From the brilliant mind of Hot Fuzz, Shaun of the Dead, and Scott Pilgrim vs. the World, Edgar Wright delivers Baby Driver, the story about the best getaway driver, Baby (Ansel Elgort), working for crime lord Doc (Kevin Spacey). While he may be the best at what he does, Baby no longer wants to be part of the criminal life and only works for Doc to repay a debt. Falling in love with a woman named Deborah (Lily James) only makes it harder for him to escape the life of a crime as he is called to one last heist.
Baby Driver is an anomaly of a film because it is the ultimate balance between action, humor, and story. This film had me laughing hysterically. Jokes never feel forced and don’t hit you over the head. Some jokes come out of left field and completely catches the audience off guard. Baby Driver had so much personality that you can definitely feel Edgar Wright’s personal stamp on it. The music is the heartbeat of the film. Music flows and syncs to scenes so seamlessly that it never feels out of place. When the music is silly and fun, you feel that way. When the music is exciting and dramatic, you sense it. When the music is slow and tension building, you experience it. When one thinks of masterful usage of music, one would recall the success of James Gunn’s Guardians of the Galaxy and its Awesome Mixes. Baby Driver kicks it up a notch with its own musical flavor.
Baby Driver’s action sequences are so thrilling to watch and listen to. Watching car chases, in general can sometimes make you feel lost when camera shots aren’t edited together properly or they can even feel too slow and disengaged with static shots. However, Baby Driver nails this aspect down perfectly as the car chases in the film are shot and edited so fluidly. The sound mixing is incredible as well. There’s perfect emphasis on the sound of the car’s engine, the sound of the wheels turning and burning against the asphalt, when the music needed to be loud, and when the music needed to tone down and be subtle.
Each character is unique and has their own flavor and backstory. It felt as if every character was a scene stealer, but you can appoint this to great casting, acting, and directing. As explained in the trailers, Baby had an accident when he was a kid that left him with tinnitus (ringing in his ears) so he listens to music to drown the ringing out as well as making him focused while he’s on the job. Ansel Elgort plays Baby perfectly; a confident, but innocent character that wants nothing to do with crime. You can get a real sense of his confidence from the look in his eyes when he’s driving; outmaneuvering cop cars left and right. His facial expressions really show his regret in his actions as he performs unlawful deeds after unlawful deeds. Ironically, the more Baby tried to get out of the life of crime, the deeper he actually got into it.
Kevin Spacey really shines as crime lord Doc as he’s cunning, witty, and compassionate. Baby is indebted to Doc because of their shared past and is almost blackmailing Baby into being his getaway driver. One of the rules of their operation is to never have the same team of people on any given heist. However, Baby is the exception to Doc’s rule because he trusts Baby. Doc frequently stands up for and vouches for Baby when other members of the heist crew doubt Baby. Their relationship is an interesting one in that it contains multiple elements; that of an employer and employee, the blackmailer and victim, friends, and even almost a father-son relationship. Doc is a character you both dislike and love at the same time because of his bad, but smart decision making and the delivery of his sharp lines. I liked the relationship shared between the two characters, up until the end where their relationship takes an unexpected turn which I found questionable, but not overly flawed.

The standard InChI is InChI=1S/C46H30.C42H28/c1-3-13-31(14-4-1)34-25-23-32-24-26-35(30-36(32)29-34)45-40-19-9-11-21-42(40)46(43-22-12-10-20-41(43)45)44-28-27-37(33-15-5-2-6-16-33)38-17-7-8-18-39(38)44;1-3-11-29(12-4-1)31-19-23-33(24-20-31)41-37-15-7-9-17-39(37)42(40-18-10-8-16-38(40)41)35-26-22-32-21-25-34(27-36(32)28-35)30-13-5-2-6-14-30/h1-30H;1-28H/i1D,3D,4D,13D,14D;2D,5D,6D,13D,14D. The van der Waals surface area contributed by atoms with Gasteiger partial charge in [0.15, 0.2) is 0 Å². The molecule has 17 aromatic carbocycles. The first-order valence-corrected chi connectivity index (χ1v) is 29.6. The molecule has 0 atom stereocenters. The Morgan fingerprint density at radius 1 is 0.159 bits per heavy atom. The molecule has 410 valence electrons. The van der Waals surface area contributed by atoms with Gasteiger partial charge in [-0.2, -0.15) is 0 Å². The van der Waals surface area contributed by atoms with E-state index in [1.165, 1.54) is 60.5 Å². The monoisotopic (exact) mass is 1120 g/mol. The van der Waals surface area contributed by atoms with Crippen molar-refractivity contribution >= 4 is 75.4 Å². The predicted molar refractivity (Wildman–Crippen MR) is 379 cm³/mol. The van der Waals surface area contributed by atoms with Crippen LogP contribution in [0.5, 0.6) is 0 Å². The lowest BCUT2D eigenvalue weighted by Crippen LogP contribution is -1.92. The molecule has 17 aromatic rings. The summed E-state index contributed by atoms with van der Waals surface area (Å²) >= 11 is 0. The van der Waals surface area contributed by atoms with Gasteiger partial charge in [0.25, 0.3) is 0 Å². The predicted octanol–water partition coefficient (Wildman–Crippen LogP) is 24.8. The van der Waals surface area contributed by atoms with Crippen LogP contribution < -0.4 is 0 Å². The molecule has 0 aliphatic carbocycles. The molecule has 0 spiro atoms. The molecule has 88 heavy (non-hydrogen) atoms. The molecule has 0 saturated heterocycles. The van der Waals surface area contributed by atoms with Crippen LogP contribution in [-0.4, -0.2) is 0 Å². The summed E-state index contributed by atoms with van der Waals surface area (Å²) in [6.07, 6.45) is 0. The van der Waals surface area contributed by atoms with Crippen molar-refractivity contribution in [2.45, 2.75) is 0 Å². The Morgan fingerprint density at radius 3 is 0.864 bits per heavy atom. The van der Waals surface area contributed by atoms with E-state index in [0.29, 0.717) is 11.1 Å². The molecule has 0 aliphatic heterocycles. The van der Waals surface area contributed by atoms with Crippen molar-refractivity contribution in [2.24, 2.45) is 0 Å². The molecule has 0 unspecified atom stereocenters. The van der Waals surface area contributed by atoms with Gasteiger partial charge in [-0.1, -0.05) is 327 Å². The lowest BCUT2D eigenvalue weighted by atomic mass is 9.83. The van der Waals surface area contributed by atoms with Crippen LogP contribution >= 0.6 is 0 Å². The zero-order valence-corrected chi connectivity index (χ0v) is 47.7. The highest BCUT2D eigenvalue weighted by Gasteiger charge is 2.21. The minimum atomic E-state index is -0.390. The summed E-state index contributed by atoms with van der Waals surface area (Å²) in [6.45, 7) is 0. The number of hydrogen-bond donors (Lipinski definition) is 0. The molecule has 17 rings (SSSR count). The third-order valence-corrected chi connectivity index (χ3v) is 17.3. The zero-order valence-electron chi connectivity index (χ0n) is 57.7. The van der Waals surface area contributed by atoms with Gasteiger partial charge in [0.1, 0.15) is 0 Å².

Lily James plays Deborah well, as the innocent love interest of Baby as well as the driving force for Baby to get out of doing crime. Ansel Elgort and Lily James have great chemistry together as their on-screen love is believable and adorable. Their interactions are so natural and their back and forth about music is pleasant to watch. I do feel that there were one too many of their scenes together and could’ve been edited to one scene less. Jamie Foxx’s character Bats is an absolute scene stealer as he’s both hilarious and captivating in all his scenes. He’s so believable as an impulsive, crazy criminal that you’re never sure whether to laugh or be scared of. Bats is comparable to Jamie Foxx’s other character in Horrible Bosses where he plays an ex-con. Foxx is able to flex his acting chops when he’s able to go from a more serious role in Django Unchained to a crazy, funny role in Baby Driver. Jon Hamm is another surprise standout as Buddy, the handsome bank robber that’s crazy about his wife Darling (Eiza Gonzalez). He plays a seemingly good guy that tries to relate to Baby through music as well as trying to stick up for Baby when other crew members question Baby. He plays this type of good guy so convincingly, no one sees the twist coming at the end with his character.
Baby Driver combines thrilling action, laugh-out-loud comedy, and personal storytelling to deliver a perfect summer movie. While I could easily say Baby Driver is the better of the two out of Baby Driver and the entire Fast franchise, Baby Driver is in essence, a different kind of film that’s on another level. The stellar cast, great acting, and sharp writing drives the story and never really stops. Masterfully shot action scenes are fun to watch and just make you want to become a driver on the level of Baby. To anyone reading this out there, I’d tell you to drive to the theater to see this movie, baby. I give this film, 4.5 stars out of 5 and invite you to see Baby Driver.